Any publication that’s still claiming that high-end PC “gaming” hardware is driven by necessity is probably one you shouldn’t be taking too seriously. The numbers have been in for a while, and the truth is that DRAM kits such as these aren’t useful for improving your gaming performance. These kits exist purely to push the envelope insofar as PC component technology is concerned.

DDR4, much like all previous iterations of the specification, was never meant to achieve these frequencies, as it was initially spec’d from DDR4 1,600 to 3,200MT/s. That we managed to reach 4GHz and above in a mere three years is quite remarkable. With kits such as these, we’ve gone beyond 1GHz higher than the initially projected frequencies.

Technical specifications

IC: Samsung B-die

Operating frequency: 4,333MHz

XMP timings: 19-26-26-46

Operating voltage: 1.4V

Capacity: 2 x 8GB (16GB total)

Cooling: aluminium heat spreader and active fan assembly

Benchmark scores and general performance

Testing configuration:

Intel Core i7 8700K


NVIDIA GeForce TITAN X (Maxwell)

Intel 600P 512GB M.2

Corsair AX1500i

Windows 10 x64

(BIOS 0802)

Price and supplier information
Supplier: Corsair

That said, the pursuit of ever-faster, better-performing memory is something that resonates with me and I’m sure many others like me who have a somewhat keen interest in PC DIY will feel the same. We’re well aware that such memory kits are overpriced, do nothing for gaming performance and generally have no meaningful application for the vast majority of users and enthusiasts. Nevertheless, this is a great RAM kit and one well worth owning if you’re an enthusiast and have the spare change.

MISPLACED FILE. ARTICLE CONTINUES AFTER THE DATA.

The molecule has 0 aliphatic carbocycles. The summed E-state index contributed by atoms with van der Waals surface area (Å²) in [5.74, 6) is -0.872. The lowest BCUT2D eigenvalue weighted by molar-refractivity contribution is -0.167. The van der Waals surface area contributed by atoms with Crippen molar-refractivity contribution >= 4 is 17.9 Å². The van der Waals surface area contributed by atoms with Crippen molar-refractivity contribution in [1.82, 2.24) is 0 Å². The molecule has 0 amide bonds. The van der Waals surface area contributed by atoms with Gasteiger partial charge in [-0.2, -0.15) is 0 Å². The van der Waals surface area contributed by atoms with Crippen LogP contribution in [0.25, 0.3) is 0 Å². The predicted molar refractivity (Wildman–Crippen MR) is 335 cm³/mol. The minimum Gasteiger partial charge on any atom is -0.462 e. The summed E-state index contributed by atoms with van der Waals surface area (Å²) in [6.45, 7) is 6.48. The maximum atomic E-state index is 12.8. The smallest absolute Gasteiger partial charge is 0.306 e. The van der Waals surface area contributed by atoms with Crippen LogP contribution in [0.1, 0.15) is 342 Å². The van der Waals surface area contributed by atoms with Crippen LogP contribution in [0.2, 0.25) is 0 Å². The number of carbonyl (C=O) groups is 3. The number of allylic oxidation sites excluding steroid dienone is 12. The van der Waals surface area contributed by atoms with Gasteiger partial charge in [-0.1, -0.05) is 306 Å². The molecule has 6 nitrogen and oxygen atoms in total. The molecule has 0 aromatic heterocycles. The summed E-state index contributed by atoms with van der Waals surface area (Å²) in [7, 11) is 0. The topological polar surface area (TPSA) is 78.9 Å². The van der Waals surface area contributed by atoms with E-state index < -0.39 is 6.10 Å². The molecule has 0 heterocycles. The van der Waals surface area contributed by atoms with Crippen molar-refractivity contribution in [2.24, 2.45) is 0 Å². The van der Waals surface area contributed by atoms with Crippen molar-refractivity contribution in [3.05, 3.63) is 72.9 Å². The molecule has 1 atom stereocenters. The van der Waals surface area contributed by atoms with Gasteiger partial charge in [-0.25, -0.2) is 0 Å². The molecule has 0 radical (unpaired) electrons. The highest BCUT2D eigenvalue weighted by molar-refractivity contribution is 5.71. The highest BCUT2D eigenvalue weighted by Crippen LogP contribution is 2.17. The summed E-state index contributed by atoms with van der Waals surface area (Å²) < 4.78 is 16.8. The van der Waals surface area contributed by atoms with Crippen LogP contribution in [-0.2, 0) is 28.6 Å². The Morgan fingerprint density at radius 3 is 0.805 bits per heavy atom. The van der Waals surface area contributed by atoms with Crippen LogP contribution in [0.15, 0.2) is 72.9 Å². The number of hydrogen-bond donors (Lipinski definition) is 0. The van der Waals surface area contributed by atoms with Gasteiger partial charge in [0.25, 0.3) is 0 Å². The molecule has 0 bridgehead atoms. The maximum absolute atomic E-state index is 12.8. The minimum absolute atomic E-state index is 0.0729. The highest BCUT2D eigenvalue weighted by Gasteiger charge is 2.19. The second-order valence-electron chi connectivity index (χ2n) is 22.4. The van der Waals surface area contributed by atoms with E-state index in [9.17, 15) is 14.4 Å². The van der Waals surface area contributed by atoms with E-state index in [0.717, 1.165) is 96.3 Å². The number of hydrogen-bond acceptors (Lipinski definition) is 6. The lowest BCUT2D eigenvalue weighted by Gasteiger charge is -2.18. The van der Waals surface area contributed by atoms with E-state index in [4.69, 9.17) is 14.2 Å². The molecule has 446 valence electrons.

DRAM prices are set to skyrocket for a number of reasons, and kits such as this won’t be getting any cheaper. While there’s currently no local pricing for the memory, don’t expect it to come in at anything less than R6,999 – which is an insane amount of money to pay for 16GB of memory. If that price doesn’t bother you, then you may be in for one of the finest memory kits Corsair has ever produced. Granted, this kit isn’t of the much-vaunted Dominator Platinum family, but it holds its own where it matters most.

Rated at 4,333MHz, not many systems will be able to use this memory. Their use is likely limited to the Z370 platform, as there isn’t a readily available Z270 (let alone Z170) motherboard that could support the desired memory divider. Even on the recent X299 platform, these frequencies are simply unattainable. Fortunately, if you’re planning on buying any of the two DIMM performance-oriented boards, you’re in luck. I tested this kit on one of those motherboards, the ASUS ROG MAXIMUS X APEX, which we may review at a later date.

Frequency alone doesn’t tell you much, but those of you familiar with how DRAM works at even a superficial level are aware that higher timings generally mean diminished performance. That isn’t how DRAM functions though, as the increased frequency results in reduced clock cycle times. Depending on the ICs used, what usually happens, for instance, is that DDR4 3,000 C14 finds itself pitted against DDR4 3,200 C16. The clock cycle time is often insufficiently reduced by the increase in frequency to offset the increased CAS latency.